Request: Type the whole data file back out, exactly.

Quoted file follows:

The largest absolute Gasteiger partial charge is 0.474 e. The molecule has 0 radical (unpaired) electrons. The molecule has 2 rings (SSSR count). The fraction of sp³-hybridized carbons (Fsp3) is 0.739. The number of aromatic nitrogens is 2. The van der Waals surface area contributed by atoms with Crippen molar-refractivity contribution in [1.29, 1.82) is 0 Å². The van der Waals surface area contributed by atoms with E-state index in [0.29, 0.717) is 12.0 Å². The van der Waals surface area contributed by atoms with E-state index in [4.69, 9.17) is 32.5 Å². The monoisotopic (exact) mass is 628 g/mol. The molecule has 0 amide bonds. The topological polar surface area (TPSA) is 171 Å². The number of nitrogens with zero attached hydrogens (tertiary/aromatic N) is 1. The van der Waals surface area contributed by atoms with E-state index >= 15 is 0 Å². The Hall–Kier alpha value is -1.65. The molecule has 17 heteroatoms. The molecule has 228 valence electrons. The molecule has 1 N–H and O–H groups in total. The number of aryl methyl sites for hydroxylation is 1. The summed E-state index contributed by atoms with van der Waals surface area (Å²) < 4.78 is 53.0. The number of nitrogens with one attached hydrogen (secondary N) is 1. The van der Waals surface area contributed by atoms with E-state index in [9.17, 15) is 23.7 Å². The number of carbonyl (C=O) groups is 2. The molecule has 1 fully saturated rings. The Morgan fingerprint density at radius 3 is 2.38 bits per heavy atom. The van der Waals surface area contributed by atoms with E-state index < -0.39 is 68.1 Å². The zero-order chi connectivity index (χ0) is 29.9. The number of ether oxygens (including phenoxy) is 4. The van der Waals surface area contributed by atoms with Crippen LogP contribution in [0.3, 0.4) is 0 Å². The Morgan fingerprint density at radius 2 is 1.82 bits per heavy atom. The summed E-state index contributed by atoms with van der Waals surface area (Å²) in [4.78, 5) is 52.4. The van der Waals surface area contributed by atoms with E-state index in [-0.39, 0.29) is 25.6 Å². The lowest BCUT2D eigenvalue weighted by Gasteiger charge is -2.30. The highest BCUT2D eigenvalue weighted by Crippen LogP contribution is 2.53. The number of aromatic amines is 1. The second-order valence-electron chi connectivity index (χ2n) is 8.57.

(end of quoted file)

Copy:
The largest absolute Gasteiger partial charge is 0.474 e. The molecule has 0 radical (unpaired) electrons. The molecule has 2 rings (SSSR count). The fraction of sp³-hybridized carbons (Fsp3) is 0.739. The number of aromatic nitrogens is 2. The van der Waals surface area contributed by atoms with Crippen molar-refractivity contribution in [1.29, 1.82) is 0 Å². The van der Waals surface area contributed by atoms with E-state index in [0.29, 0.717) is 12.0 Å². The van der Waals surface area contributed by atoms with E-state index in [4.69, 9.17) is 32.5 Å². The monoisotopic (exact) mass is 628 g/mol. The molecule has 0 amide bonds. The topological polar surface area (TPSA) is 171 Å². The number of nitrogens with zero attached hydrogens (tertiary/aromatic N) is 1. The van der Waals surface area contributed by atoms with E-state index >= 15 is 0 Å². The Hall–Kier alpha value is -1.65. The molecule has 17 heteroatoms. The molecule has 228 valence electrons. The molecule has 1 N–H and O–H groups in total. The number of aryl methyl sites for hydroxylation is 1. The summed E-state index contributed by atoms with van der Waals surface area (Å²) < 4.78 is 53.0. The number of nitrogens with one attached hydrogen (secondary N) is 1. The van der Waals surface area contributed by atoms with E-state index in [9.17, 15) is 23.7 Å². The number of carbonyl (C=O) groups is 2. The molecule has 1 fully saturated rings. The Morgan fingerprint density at radius 3 is 2.38 bits per heavy atom. The van der Waals surface area contributed by atoms with E-state index < -0.39 is 68.1 Å². The zero-order chi connectivity index (χ0) is 29.9. The number of ether oxygens (including phenoxy) is 4. The van der Waals surface area contributed by atoms with Crippen LogP contribution in [0.3, 0.4) is 0 Å². The Morgan fingerprint density at radius 2 is 1.82 bits per heavy atom. The summed E-state index contributed by atoms with van der Waals surface area (Å²) in [4.78, 5) is 52.4. The van der Waals surface area contributed by atoms with E-state index in [-0.39, 0.29) is 25.6 Å². The lowest BCUT2D eigenvalue weighted by Gasteiger charge is -2.30. The highest BCUT2D eigenvalue weighted by Crippen LogP contribution is 2.53. The number of aromatic amines is 1. The second-order valence-electron chi connectivity index (χ2n) is 8.57.